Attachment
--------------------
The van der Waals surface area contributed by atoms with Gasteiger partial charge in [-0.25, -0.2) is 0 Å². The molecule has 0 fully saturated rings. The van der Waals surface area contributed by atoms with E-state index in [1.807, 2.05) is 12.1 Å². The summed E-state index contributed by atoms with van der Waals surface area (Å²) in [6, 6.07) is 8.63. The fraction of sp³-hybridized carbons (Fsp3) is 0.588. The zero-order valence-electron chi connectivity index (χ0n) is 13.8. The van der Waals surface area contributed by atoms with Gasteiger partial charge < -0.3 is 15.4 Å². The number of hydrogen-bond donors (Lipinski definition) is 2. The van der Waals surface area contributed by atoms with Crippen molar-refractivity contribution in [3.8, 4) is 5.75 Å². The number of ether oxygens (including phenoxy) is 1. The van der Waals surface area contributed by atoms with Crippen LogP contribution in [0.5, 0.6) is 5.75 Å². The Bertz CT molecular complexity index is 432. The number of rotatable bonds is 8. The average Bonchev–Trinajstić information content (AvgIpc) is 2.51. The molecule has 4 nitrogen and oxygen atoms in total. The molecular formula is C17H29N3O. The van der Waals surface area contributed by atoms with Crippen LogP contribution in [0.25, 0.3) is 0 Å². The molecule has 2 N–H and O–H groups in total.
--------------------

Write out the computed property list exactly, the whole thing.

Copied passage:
The van der Waals surface area contributed by atoms with Gasteiger partial charge in [-0.25, -0.2) is 0 Å². The molecule has 0 fully saturated rings. The van der Waals surface area contributed by atoms with E-state index in [1.807, 2.05) is 12.1 Å². The summed E-state index contributed by atoms with van der Waals surface area (Å²) in [6, 6.07) is 8.63. The fraction of sp³-hybridized carbons (Fsp3) is 0.588. The zero-order valence-electron chi connectivity index (χ0n) is 13.8. The van der Waals surface area contributed by atoms with Gasteiger partial charge < -0.3 is 15.4 Å². The number of hydrogen-bond donors (Lipinski definition) is 2. The van der Waals surface area contributed by atoms with Crippen molar-refractivity contribution in [3.8, 4) is 5.75 Å². The number of ether oxygens (including phenoxy) is 1. The van der Waals surface area contributed by atoms with Crippen LogP contribution in [0.5, 0.6) is 5.75 Å². The Bertz CT molecular complexity index is 432. The number of rotatable bonds is 8. The average Bonchev–Trinajstić information content (AvgIpc) is 2.51. The molecule has 4 nitrogen and oxygen atoms in total. The molecular formula is C17H29N3O. The van der Waals surface area contributed by atoms with Crippen LogP contribution in [0.25, 0.3) is 0 Å². The molecule has 2 N–H and O–H groups in total.